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‘A Joke’: Nikole Hannah-Jones Says Harvard Should Spend More on Legacy of Slavery Initiative

Journalist Nikole Hannah-Jones speaks at the University's Legacy of Slavery Symposium on Tuesday.
Journalist Nikole Hannah-Jones speaks at the University's Legacy of Slavery Symposium on Tuesday. By Marina Qu
By Neeraja S. Kumar and Annabel M. Yu, Crimson Staff Writers

BOSTON — Nikole Hannah-Jones, a Pulitzer Prize-winning journalist and creator of the 1619 Project, slammed Harvard’s $100 million commitment to its Legacy of Slavery initiative as “a joke” during her keynote talk at the University’s Legacy of Slavery Symposium on Tuesday evening.

The discussion, moderated by Harvard student Kiersten B. Hash ’25, followed a series of panel discussions, speeches, receptions, and even performances to discuss the theme of “Reckoning with History, and Shaping the Future” at the two-day symposium.

Dozens of people, including former Harvard President Claudine Gay, attended the symposium in-person at the Museum of African American History.

Gay’s predecessor, former Harvard President Lawrence S. Bacow, pledged $100 million in 2022 to implement the recommendations from the presidential committee on Harvard and the Legacy of Slavery.

During the symposium, Hannah-Jones likened the $100 million endowment to a “rounding error,” when compared to how much Harvard had profited off of slavery.

Though Hannah-Jones expressed appreciation towards the University’s commitment to research and uncover the truth behind its financial and institutional ties to slavery, she said that “no reckoning has occurred.”

“The truth-telling is just the beginning,” she said. “We’re not even close to a reckoning.”

In a Wednesday email to The Crimson, Harvard spokesperson Jason A. Newton said the University is grateful for “thoughtful and critical perspectives on how we can continue to advance the work of addressing systemic inequities impacting descendant communities.”

He said the initiative is “committed to advancing this work ​​alongside partners across the University and the broader community.”

Hannah-Jones also discussed how the unraveling of Harvard’s Legacy of Slavery report was a belated acknowledgement of “the truth that everybody already knows.”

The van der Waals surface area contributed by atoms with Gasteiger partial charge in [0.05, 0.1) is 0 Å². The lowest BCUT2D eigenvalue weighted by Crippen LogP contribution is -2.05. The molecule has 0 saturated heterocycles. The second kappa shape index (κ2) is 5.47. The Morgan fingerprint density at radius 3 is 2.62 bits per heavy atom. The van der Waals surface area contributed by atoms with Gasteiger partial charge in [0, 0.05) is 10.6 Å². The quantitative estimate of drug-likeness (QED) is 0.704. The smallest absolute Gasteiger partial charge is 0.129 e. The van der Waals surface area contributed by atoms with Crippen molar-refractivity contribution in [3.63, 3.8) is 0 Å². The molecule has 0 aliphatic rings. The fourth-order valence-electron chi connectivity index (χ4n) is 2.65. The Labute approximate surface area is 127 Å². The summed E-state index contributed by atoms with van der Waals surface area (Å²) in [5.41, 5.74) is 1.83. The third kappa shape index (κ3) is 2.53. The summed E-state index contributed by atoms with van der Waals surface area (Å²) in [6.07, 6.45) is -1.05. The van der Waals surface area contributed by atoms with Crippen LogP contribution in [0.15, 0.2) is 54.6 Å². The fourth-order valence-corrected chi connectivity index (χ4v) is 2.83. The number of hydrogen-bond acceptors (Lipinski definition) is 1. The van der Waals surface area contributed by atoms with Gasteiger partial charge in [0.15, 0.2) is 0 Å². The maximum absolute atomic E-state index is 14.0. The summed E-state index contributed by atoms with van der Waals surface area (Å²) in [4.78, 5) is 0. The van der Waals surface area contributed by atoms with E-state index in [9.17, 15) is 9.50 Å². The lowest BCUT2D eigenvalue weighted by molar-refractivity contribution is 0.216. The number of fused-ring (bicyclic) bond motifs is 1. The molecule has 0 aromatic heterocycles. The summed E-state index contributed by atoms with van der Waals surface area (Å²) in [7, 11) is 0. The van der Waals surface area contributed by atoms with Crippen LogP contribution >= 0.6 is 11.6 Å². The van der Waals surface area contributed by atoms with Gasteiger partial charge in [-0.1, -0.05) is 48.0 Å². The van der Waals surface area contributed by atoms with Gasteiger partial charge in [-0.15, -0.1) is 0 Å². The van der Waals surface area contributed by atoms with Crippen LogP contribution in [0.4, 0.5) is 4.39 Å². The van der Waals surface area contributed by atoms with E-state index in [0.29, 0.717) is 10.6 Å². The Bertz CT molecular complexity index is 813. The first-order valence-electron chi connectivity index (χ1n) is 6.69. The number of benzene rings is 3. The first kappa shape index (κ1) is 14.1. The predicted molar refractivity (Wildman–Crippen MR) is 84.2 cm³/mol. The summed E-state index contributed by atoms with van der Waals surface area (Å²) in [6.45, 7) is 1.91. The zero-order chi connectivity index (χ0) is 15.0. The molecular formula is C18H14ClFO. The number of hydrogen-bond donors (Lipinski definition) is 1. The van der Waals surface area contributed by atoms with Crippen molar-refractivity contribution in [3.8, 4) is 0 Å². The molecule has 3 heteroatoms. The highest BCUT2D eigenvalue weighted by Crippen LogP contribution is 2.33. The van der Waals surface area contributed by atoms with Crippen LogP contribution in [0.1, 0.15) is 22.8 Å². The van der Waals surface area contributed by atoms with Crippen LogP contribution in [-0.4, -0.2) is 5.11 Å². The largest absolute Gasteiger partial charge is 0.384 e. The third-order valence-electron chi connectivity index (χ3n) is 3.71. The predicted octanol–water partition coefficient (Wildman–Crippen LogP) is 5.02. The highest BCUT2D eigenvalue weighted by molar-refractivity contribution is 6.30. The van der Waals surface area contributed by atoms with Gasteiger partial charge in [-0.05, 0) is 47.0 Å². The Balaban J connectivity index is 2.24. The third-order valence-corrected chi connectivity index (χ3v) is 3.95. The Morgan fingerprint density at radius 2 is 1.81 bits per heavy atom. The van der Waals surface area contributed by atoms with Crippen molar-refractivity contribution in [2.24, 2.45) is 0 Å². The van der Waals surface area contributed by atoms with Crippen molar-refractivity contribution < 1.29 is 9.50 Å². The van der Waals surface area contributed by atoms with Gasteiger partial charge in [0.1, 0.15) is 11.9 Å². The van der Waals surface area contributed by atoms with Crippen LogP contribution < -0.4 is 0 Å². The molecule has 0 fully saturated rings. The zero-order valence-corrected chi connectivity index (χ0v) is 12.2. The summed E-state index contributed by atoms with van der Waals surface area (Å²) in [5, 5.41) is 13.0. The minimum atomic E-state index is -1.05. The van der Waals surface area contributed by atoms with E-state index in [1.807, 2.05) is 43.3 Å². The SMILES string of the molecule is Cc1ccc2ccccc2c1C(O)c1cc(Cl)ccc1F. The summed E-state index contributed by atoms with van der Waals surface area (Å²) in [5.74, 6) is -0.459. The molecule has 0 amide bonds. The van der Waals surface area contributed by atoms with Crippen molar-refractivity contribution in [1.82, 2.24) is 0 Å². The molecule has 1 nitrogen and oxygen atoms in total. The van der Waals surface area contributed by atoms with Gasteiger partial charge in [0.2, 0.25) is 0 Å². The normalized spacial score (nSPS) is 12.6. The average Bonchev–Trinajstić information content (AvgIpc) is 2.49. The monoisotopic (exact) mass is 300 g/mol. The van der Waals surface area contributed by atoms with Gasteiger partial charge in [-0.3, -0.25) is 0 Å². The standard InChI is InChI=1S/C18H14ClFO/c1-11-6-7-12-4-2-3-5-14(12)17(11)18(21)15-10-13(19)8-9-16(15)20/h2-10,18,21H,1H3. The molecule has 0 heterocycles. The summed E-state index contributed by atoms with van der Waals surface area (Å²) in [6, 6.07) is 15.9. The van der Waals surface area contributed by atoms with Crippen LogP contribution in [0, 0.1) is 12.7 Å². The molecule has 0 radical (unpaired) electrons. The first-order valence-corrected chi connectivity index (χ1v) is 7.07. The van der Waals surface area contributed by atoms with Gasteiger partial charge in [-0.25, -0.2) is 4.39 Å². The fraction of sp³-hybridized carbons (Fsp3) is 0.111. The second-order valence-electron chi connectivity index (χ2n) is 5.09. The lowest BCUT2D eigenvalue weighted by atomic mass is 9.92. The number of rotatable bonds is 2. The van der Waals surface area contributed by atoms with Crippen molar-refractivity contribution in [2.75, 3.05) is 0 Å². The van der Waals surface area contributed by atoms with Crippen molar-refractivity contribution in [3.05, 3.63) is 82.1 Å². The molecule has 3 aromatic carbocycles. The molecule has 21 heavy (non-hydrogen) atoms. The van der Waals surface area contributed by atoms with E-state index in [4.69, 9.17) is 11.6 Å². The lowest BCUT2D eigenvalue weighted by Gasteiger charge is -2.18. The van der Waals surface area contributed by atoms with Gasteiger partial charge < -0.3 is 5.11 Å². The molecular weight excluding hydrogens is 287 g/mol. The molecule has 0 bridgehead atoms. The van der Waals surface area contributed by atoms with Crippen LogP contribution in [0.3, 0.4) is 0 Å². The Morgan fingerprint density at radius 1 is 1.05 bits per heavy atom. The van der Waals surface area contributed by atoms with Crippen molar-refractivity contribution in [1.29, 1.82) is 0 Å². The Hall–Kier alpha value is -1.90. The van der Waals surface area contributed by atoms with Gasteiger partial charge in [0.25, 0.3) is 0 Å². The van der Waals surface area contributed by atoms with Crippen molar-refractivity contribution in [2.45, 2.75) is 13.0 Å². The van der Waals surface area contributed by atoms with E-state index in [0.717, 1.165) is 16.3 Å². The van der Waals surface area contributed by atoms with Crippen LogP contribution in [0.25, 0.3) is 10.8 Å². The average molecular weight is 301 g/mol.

“Because we have been and faced denial of both the institution of slavery and its ongoing legacy for so long,” she said.

Upon finding out during the event that Harvard has earmaked $2 million for its for the reparative partnership grant program, Hannah-Jones called the amount “insulting” to descendants.

“A true investment would be hundreds of millions more,” she said.

In an interview with The Crimson, Hannah-Jones also said that she was interested in “how the funds are being spent and distributed,” which some descendants and advocates have said are outlined too vaguely.

“If you are serious about an acknowledgement and trying to make repair, transparency is the number one thing because why would people trust an institution with this history to do the right thing,” she said.

During her speech, she also described initiatives to rename buildings on Harvard’s campus honoring historical Harvard leaders and faculty who owned slaves or had financial ties to slavery — such as the student-led effort to dename Winthrop House — as “critical.”

“Absolutely these should be renamed,” Hannah-Jones said. “We have to say that we are not going to hold up people who were engaged in one of the worst human rights atrocities in the history of the world.”

In addition to dedicating more funding to descendants, Hannah-Jones recommended the implementation of “a lineage-based affirmative action program” based on ancestral ties to individuals who were enslaved, full-ride scholarships to descendants, and giving “a substantial sum” of Harvard’s endowment to historically Black colleges and universities.

“All the HBCUs combined don’t have the endowment of Harvard alone,” she said.

Hannah-Jones also commented on how the impact of Harvard’s affirmative action Supreme Court case reaches far beyond just admission into elite colleges.

“They're using that law to sue every type of program that even mentions race,” Hannah-Jones said.

She urged Harvard affiliates to continue to fight for what they see as right in an era where institutions like Harvard have shown “a bunch of cowardice.”

“We have to be beyond that,” she said. “We have to be demanding more.”

Correction: April 26, 2024

A previous version of this article incorrectly stated that Harvard paid more than $2 million to descendants of those who were enslaved on Harvard’s campus or enslaved by Harvard faculty. In fact, the University earmarked $2 million for its reparative partnership grant program.

—Staff writer Neeraja S. Kumar can be reached at

—Staff writer Annabel M. Yu can be reached at Follow her on X @annabelmyu.

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